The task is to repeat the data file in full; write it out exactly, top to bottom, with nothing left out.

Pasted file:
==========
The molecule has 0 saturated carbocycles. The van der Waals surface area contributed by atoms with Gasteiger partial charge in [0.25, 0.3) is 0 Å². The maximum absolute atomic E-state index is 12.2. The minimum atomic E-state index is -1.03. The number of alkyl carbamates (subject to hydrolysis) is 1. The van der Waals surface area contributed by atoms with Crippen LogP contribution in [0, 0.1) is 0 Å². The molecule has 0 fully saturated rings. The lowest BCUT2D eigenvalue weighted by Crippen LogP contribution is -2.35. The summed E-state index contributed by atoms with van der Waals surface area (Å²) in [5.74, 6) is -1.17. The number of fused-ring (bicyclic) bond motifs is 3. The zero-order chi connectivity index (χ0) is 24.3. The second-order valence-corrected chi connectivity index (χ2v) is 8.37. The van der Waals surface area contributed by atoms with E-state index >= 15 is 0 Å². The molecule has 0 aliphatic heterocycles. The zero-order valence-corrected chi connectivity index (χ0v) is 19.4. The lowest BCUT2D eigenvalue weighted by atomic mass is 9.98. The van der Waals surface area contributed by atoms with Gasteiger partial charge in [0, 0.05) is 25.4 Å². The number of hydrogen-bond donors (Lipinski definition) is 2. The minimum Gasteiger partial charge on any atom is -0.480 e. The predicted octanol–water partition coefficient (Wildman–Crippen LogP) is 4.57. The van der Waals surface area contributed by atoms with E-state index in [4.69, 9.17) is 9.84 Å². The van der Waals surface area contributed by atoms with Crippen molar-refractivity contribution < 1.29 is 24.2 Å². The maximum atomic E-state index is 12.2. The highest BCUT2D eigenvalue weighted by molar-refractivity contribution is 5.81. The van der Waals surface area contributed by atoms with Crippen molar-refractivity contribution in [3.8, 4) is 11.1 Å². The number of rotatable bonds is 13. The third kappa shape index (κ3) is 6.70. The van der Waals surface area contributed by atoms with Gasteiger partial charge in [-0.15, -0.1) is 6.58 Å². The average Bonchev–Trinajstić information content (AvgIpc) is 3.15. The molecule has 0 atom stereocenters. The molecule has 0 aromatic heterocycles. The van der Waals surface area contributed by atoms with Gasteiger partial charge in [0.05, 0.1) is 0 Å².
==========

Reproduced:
The molecule has 0 saturated carbocycles. The van der Waals surface area contributed by atoms with Gasteiger partial charge in [0.25, 0.3) is 0 Å². The maximum absolute atomic E-state index is 12.2. The minimum atomic E-state index is -1.03. The number of alkyl carbamates (subject to hydrolysis) is 1. The van der Waals surface area contributed by atoms with Crippen LogP contribution in [0, 0.1) is 0 Å². The molecule has 0 fully saturated rings. The lowest BCUT2D eigenvalue weighted by Crippen LogP contribution is -2.35. The summed E-state index contributed by atoms with van der Waals surface area (Å²) in [5.74, 6) is -1.17. The number of fused-ring (bicyclic) bond motifs is 3. The zero-order chi connectivity index (χ0) is 24.3. The second-order valence-corrected chi connectivity index (χ2v) is 8.37. The van der Waals surface area contributed by atoms with E-state index >= 15 is 0 Å². The molecule has 0 aliphatic heterocycles. The zero-order valence-corrected chi connectivity index (χ0v) is 19.4. The lowest BCUT2D eigenvalue weighted by atomic mass is 9.98. The van der Waals surface area contributed by atoms with Gasteiger partial charge in [0, 0.05) is 25.4 Å². The number of hydrogen-bond donors (Lipinski definition) is 2. The minimum Gasteiger partial charge on any atom is -0.480 e. The predicted octanol–water partition coefficient (Wildman–Crippen LogP) is 4.57. The van der Waals surface area contributed by atoms with E-state index in [4.69, 9.17) is 9.84 Å². The van der Waals surface area contributed by atoms with Crippen molar-refractivity contribution < 1.29 is 24.2 Å². The maximum atomic E-state index is 12.2. The highest BCUT2D eigenvalue weighted by molar-refractivity contribution is 5.81. The van der Waals surface area contributed by atoms with Crippen molar-refractivity contribution in [3.8, 4) is 11.1 Å². The number of rotatable bonds is 13. The third kappa shape index (κ3) is 6.70. The van der Waals surface area contributed by atoms with Gasteiger partial charge in [-0.15, -0.1) is 6.58 Å². The average Bonchev–Trinajstić information content (AvgIpc) is 3.15. The molecule has 0 atom stereocenters. The molecule has 0 aromatic heterocycles. The van der Waals surface area contributed by atoms with Gasteiger partial charge in [0.05, 0.1) is 0 Å².